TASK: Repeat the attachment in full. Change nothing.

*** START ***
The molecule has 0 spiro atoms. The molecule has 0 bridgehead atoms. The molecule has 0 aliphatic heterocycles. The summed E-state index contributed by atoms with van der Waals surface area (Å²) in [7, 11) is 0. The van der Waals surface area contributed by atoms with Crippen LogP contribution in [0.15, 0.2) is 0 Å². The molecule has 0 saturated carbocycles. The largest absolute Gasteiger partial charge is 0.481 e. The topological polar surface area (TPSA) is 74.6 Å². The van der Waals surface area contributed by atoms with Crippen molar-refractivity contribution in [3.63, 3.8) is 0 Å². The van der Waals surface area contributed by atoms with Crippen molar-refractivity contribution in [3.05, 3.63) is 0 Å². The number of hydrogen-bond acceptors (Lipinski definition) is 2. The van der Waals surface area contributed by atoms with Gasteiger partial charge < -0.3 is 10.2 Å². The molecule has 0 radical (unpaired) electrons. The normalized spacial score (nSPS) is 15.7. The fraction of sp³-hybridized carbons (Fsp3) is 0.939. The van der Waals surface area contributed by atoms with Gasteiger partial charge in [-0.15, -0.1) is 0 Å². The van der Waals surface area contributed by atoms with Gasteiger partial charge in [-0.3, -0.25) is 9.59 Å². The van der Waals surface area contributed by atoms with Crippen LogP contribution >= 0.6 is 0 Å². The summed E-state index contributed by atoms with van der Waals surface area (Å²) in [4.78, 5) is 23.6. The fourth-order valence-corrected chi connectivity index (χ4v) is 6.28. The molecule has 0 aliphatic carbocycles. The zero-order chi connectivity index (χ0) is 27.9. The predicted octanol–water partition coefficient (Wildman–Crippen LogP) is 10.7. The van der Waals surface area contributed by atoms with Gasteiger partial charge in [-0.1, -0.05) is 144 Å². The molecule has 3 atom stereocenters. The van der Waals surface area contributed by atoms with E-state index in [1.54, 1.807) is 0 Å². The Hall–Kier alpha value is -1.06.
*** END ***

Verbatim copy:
The molecule has 0 spiro atoms. The molecule has 0 bridgehead atoms. The molecule has 0 aliphatic heterocycles. The summed E-state index contributed by atoms with van der Waals surface area (Å²) in [7, 11) is 0. The van der Waals surface area contributed by atoms with Crippen LogP contribution in [0.15, 0.2) is 0 Å². The molecule has 0 saturated carbocycles. The largest absolute Gasteiger partial charge is 0.481 e. The topological polar surface area (TPSA) is 74.6 Å². The van der Waals surface area contributed by atoms with Crippen molar-refractivity contribution in [3.63, 3.8) is 0 Å². The van der Waals surface area contributed by atoms with Crippen molar-refractivity contribution in [3.05, 3.63) is 0 Å². The number of hydrogen-bond acceptors (Lipinski definition) is 2. The van der Waals surface area contributed by atoms with Gasteiger partial charge < -0.3 is 10.2 Å². The molecule has 0 radical (unpaired) electrons. The normalized spacial score (nSPS) is 15.7. The fraction of sp³-hybridized carbons (Fsp3) is 0.939. The van der Waals surface area contributed by atoms with Gasteiger partial charge in [-0.15, -0.1) is 0 Å². The van der Waals surface area contributed by atoms with Gasteiger partial charge in [-0.3, -0.25) is 9.59 Å². The van der Waals surface area contributed by atoms with Crippen LogP contribution >= 0.6 is 0 Å². The summed E-state index contributed by atoms with van der Waals surface area (Å²) in [4.78, 5) is 23.6. The fourth-order valence-corrected chi connectivity index (χ4v) is 6.28. The molecule has 0 aliphatic carbocycles. The zero-order chi connectivity index (χ0) is 27.9. The predicted octanol–water partition coefficient (Wildman–Crippen LogP) is 10.7. The van der Waals surface area contributed by atoms with Gasteiger partial charge in [-0.1, -0.05) is 144 Å². The molecule has 3 atom stereocenters. The van der Waals surface area contributed by atoms with E-state index in [1.54, 1.807) is 0 Å². The Hall–Kier alpha value is -1.06.